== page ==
I kept running because I felt a void inside me that I didn't understand. I knew something big was missing but I wasn't sure what. And there was a physical tightness in my gut that chased me wherever I went.

I finally realized that wasn't sustainable.

Leaning into my edge and putting my comfort on the line

I’d always been a very analytical, logical person who had shied away from serious emotional and spiritual growth. I had stopped identifying with religion as a teenager, and—as much as I hated myself for it—I had looked down on overly-emotional “feelers.”

I knew I wasn't truly happy, and several years ago I decided to take a hard look at my life and do something about it.

I'd always rejected the idea of "putting down roots" somewhere since I thought that would be admitting defeat. I thought it would mean abandoning personal development to just settle down and be like everyone else.

But I decided to actually test that theory and stay put in Portland to see if I could find a lifestyle and friends that finally resonated with me.

Transforming my life

It worked.

I settled down in Portland and I tried everything from meetups, to church, to speed dating, to partner dancing, to practicing authentic relating and mindfulness in a yurt in the forest.

Most of all, I found communities that I really resonated with, and I finally found my people. I felt like I belonged, and that was incredible after so long feeling lonely.

I started going to community retreats every month, and I went from being the guy standing awkwardly on the side watching other people dance to being the first one out on the dance floor.

I realized how many stories I'd been telling myself that simply weren't true—like that dancing was for other people (physically-oriented people, I told myself, not mentally-oriented people like me).

And after a lot of hard work, I finally learned what it's really like to feel alive.


The elusive "life purpose"

Here's an example of an important lesson I learned the hard way.

Personal development authors love to talk about life purpose. They'll casually mention theirs as if they'd always known it.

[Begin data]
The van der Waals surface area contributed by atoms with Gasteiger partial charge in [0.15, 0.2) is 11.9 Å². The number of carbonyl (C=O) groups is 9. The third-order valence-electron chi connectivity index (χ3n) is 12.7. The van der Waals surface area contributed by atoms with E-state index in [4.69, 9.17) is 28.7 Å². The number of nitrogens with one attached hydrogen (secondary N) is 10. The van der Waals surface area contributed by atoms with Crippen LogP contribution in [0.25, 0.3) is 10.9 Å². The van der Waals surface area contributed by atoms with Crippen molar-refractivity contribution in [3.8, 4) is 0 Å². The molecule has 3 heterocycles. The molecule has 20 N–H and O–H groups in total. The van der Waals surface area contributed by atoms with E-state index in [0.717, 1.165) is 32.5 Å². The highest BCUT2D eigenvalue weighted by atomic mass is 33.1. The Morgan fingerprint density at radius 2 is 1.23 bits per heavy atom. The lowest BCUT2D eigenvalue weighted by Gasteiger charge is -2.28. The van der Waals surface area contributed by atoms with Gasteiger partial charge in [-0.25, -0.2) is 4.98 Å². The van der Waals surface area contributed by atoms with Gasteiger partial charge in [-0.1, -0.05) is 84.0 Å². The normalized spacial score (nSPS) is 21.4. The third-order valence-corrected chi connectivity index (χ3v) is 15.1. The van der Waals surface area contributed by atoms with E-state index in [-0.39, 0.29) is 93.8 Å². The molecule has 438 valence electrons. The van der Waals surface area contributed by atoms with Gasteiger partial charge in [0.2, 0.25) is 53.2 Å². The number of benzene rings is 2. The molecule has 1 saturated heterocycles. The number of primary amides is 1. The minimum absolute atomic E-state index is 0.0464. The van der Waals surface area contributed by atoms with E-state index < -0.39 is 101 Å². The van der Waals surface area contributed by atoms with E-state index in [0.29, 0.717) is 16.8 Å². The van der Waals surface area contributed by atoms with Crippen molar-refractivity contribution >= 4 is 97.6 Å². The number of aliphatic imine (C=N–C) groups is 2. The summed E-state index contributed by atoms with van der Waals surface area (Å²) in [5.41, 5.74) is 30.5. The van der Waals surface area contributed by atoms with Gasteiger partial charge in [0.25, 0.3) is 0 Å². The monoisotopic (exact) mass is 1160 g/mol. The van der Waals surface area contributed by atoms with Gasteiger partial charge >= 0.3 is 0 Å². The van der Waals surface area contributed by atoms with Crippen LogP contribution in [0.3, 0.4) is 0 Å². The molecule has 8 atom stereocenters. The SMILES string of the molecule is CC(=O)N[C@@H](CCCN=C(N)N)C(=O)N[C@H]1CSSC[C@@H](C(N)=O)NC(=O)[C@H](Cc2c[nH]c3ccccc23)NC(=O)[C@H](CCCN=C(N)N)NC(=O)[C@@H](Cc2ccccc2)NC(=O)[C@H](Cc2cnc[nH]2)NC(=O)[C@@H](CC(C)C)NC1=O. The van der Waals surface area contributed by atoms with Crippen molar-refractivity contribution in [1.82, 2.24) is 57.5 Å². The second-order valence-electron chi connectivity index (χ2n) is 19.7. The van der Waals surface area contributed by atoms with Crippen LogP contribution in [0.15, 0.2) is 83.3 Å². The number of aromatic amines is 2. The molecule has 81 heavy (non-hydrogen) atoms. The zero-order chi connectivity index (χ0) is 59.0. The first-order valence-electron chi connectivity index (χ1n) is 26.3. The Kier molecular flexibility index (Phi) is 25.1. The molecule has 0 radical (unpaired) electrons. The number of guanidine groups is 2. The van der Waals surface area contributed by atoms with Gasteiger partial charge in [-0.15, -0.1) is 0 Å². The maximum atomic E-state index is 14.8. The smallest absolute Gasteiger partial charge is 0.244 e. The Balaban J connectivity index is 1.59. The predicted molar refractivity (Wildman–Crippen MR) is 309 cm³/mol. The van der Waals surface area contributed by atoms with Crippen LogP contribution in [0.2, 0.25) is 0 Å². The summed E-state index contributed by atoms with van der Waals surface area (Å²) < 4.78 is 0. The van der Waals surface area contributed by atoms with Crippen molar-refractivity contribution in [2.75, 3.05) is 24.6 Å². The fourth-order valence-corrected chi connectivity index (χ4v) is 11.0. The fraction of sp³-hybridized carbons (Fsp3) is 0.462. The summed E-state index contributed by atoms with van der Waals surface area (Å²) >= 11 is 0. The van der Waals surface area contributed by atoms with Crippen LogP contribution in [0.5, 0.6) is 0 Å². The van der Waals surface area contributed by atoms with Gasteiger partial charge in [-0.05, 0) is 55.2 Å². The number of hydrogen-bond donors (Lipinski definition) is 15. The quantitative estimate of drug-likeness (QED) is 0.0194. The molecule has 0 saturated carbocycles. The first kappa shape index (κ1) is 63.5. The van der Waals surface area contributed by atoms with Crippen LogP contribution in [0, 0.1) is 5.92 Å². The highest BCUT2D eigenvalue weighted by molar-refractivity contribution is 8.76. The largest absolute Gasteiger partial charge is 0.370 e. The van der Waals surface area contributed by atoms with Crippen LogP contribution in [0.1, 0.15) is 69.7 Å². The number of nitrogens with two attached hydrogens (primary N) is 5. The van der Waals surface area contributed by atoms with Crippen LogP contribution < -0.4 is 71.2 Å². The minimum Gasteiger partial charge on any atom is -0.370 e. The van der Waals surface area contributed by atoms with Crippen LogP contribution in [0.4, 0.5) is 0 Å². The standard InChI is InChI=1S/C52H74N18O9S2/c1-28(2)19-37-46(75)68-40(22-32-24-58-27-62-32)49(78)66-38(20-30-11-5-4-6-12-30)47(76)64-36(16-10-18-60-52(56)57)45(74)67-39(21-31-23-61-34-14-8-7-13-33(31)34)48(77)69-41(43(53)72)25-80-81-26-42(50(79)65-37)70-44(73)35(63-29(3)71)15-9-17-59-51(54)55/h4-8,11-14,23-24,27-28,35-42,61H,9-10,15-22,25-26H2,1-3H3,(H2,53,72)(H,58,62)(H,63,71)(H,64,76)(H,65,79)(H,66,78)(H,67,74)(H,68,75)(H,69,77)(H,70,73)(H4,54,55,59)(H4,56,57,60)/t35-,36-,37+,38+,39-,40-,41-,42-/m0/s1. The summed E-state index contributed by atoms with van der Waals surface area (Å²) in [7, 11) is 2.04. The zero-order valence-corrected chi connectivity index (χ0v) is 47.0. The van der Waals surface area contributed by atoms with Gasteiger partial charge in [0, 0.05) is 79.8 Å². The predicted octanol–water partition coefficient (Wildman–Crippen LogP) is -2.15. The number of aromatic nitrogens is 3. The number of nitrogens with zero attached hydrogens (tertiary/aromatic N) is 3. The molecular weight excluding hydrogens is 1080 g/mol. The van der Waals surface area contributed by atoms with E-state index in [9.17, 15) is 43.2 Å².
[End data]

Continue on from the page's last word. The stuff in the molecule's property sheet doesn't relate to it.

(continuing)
Worst of all are the self-help books that talk about "finding" your purpose, as if it'll simply come to you one day on a backpacking trip across Southeast Asia or at a Vipassana meditation retreat.

For years, I'd been trying to "find" my life purpose. I traveled. I read all the books. But nothing ever felt quite right.

Here's the truth.

It's a lot harder than all that. But once you really figure it out, it does change everything.

After years of treading water, I worked with a coach who challenged me to explore a completely different side of life—the world of feelings, embodiment, and ecstatic experiences.

It will be different for each person. But those things turned out to be exactly what I needed to be pushed toward. And after a lot of hard work, I finally realized that my purpose wouldn't ever find me.

I had to create it.

My life purpose is to be the pathfinder who investigates alternative paths to personal growth; then, to model and teach the most effective ones to help other people feel more alive and aligned with their life purpose.


It's a bit of a mouthful, but it's very specifically written to capture all the nuances that are important to me.

And I want to be transparent about something: That's what it looks like after 9 iterations (and that's 9 for this latest version alone—there were many other versions over the years that never felt quite right).

See what I mean? Reading through it, you might assume I came up with it in a single afternoon.

Nope. That purpose statement represents months of work.

And because of that, there's real power behind it. It feels more alive to me, and that makes me want to take it seriously.

But, truthfully, it would have taken me far longer to get there if I'd continued my effort alone.

I'd meditated on it, I'd read all the big lifehacking books, and I'd gone through the most commonly recommended life planning exercises.

But the real shift came when I worked with a coach. Someone who got to know me and my specific needs, not the general reader that the book authors are speaking to.

Someone who really heard me and challenged me to go after what I truly needed.